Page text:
Shaiva (शैव, śaiva) or Shaivism (śaivism) represents a tradition of Hinduism worshiping Shiva as the supreme being. Closely related to Shaktism, Shaiva literature includes a range of scriptures, including Tantras, while the root of this tradition may be traced back to the ancient Vedas.
General definition (in Hinduism)Source: Wisdom Library: Hinduism
Ādarśa (आदर्श):—Sanskrit word meaning “mirror”.
Tibetan Buddhism (Vajrayana or tantric Buddhism)Source: Brill: Śaivism and the Tantric Traditions (tantric Buddhism)
Ādarśa (आदर्श) or Ādarśajñāna refers to “mirror-like gnosis” and represents one of the “five gnoses” (pañcajñāna), according to the Nāmamantrārthāvalokinī by Vilāsavajra, which is a commentary on the Nāmasaṃgīti.—The five gnoses (pañcajñāna) in terms of various masteries are [e.g., ādarśa-jñāna (mirror-like gnosis) is associated with the five bala (powers)]. [...] These associations are referenced to the Māyājālatantra in manuscript A (alone).Source: OSU Press: Cakrasamvara Samadhi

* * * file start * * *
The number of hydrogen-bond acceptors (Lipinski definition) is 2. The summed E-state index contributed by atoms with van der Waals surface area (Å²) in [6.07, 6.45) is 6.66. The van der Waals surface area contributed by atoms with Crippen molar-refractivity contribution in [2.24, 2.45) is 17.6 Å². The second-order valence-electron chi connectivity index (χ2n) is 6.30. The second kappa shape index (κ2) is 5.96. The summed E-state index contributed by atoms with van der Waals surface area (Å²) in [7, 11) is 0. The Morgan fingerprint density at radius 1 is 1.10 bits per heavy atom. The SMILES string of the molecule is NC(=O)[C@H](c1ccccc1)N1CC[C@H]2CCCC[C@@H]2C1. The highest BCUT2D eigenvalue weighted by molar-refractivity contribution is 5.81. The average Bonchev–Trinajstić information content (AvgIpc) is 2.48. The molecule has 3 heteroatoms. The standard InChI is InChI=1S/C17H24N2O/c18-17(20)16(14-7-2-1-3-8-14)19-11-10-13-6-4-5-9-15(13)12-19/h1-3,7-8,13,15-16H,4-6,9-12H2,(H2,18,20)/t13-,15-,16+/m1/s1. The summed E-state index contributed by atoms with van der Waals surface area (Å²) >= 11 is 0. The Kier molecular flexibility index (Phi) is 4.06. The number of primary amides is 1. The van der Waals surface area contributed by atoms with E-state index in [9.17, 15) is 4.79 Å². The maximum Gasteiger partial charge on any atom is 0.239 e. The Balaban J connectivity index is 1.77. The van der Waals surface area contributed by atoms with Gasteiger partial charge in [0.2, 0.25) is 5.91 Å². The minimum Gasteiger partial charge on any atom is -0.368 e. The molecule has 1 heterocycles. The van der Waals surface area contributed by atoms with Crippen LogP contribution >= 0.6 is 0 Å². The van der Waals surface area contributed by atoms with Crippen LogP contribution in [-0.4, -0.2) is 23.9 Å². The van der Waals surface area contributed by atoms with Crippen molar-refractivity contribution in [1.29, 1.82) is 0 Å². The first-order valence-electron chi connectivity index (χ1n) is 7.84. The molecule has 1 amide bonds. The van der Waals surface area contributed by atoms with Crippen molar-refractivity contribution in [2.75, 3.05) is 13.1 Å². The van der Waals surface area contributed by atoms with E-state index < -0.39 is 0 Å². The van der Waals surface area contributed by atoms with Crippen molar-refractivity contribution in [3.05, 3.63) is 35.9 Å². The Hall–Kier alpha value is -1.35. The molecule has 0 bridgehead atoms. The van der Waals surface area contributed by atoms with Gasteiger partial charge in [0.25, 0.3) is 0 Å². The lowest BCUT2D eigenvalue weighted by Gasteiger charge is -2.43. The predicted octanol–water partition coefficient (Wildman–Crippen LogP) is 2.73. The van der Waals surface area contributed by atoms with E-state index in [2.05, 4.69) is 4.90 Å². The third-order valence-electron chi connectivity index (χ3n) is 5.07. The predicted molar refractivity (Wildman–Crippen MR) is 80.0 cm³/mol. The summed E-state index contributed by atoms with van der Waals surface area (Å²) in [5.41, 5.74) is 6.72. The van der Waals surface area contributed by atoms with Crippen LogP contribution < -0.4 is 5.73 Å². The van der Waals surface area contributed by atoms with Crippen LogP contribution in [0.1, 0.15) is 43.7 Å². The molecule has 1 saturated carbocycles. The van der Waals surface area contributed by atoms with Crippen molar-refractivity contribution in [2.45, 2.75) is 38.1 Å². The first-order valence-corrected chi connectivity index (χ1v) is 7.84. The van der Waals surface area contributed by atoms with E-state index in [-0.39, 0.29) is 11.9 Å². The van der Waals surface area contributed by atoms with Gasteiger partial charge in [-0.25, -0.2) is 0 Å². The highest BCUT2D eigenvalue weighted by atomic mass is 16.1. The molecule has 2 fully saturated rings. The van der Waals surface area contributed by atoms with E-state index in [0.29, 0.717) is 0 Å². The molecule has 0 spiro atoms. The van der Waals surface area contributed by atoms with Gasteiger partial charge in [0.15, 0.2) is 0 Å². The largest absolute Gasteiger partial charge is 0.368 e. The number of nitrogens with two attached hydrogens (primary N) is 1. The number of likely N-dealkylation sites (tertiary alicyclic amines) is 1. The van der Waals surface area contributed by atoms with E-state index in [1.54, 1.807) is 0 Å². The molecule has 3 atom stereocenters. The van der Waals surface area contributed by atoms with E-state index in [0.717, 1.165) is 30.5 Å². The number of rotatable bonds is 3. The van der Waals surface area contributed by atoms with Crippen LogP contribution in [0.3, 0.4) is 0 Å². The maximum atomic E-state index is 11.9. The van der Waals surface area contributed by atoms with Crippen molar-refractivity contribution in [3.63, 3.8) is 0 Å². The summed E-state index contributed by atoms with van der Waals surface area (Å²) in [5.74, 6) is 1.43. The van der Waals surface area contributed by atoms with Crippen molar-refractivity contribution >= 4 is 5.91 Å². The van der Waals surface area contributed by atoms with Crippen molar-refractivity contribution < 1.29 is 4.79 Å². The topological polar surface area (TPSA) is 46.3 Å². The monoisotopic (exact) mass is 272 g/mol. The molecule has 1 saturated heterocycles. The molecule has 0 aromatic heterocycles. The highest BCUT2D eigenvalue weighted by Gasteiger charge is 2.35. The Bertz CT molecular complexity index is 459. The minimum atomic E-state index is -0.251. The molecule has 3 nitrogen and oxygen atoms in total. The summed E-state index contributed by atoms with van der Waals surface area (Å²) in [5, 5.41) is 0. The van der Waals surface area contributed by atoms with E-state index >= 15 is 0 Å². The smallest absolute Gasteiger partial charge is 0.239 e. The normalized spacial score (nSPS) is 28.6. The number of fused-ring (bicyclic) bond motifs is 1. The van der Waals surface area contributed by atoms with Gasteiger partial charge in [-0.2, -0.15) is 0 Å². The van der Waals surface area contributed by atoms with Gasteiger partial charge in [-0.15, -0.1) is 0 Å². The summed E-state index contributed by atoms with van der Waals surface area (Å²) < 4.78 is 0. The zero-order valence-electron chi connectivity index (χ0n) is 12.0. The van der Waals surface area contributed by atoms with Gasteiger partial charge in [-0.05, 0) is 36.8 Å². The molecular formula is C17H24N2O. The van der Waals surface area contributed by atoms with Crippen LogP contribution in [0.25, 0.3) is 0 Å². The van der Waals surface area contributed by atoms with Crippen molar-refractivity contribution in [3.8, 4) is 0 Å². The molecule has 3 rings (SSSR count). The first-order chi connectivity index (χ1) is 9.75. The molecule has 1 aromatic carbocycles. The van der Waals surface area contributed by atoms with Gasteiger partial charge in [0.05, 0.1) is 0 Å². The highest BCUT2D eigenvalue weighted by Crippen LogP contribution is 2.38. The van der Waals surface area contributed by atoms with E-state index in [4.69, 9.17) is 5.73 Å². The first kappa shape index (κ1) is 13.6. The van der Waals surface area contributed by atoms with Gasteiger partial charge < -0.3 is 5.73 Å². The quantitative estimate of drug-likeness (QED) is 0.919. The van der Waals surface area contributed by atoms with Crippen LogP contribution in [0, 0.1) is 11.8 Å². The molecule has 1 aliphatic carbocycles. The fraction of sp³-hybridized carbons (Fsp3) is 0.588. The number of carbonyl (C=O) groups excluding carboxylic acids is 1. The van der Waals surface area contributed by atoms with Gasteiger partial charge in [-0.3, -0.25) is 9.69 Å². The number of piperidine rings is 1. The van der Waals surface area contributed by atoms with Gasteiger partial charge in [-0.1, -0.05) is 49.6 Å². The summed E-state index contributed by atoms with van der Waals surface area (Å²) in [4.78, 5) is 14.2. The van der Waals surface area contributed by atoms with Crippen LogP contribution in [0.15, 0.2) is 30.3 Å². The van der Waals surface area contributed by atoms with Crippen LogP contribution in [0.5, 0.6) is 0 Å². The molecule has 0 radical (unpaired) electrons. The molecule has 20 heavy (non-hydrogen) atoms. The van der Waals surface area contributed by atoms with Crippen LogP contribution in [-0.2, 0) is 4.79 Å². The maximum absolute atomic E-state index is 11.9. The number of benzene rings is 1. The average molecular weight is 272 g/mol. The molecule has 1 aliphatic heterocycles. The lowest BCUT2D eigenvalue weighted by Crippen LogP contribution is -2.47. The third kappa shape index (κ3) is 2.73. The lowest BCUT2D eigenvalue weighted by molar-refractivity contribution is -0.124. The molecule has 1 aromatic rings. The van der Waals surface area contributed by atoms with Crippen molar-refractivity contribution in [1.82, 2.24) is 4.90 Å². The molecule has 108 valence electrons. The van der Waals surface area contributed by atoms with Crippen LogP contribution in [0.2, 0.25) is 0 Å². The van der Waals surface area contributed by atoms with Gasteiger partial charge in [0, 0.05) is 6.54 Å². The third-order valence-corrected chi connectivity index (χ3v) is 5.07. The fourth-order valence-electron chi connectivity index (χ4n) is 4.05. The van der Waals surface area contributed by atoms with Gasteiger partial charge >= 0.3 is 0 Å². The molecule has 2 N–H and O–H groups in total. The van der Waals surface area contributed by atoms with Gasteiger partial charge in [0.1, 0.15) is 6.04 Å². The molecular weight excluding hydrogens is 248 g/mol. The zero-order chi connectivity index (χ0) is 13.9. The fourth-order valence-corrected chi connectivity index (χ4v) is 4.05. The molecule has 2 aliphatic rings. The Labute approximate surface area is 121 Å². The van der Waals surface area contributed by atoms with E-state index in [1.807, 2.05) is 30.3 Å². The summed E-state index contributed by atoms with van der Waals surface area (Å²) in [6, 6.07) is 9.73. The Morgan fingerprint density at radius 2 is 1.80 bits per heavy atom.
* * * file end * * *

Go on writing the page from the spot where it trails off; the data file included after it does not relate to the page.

Ādarśa (आदर्श) or Ādarśajñāna (“mirror-like wisdom”) refers to one of the “five wisdoms” (Pañcajñāna), according to the Saṃvaramaṇḍala of Abhayākaragupta’s Niṣpannayogāvalī, p. 45 and n. 145; (Cf. Cakrasaṃvaratantra, Gray, David B., 2007).—The crown of five skulls symbolize the pañcajñāna, "The Five Wisdoms": 1) ādarśa-jñāna, "mirror-like wisdom", 2) samatā-jñāna, "the wisdom of equality", 3) pratyavekṣā-jñāna, "discriminating wisdom", 4) kṛtyanuṣṭhāna-jñāna, "the wisdom of action", 5) tathatā-jñāna, "the wisdom of thusness".
Tibetan Buddhism includes schools such as Nyingma, Kadampa, Kagyu and Gelug. Their primary canon of literature is divided in two broad categories: The Kangyur, which consists of Buddha’s words, and the Tengyur, which includes commentaries from various sources. Esotericism and tantra techniques (vajrayāna) are collected indepently.
Mahayana (major branch of Buddhism)Source: academia.edu: A Study and Translation of the Gaganagañjaparipṛcchā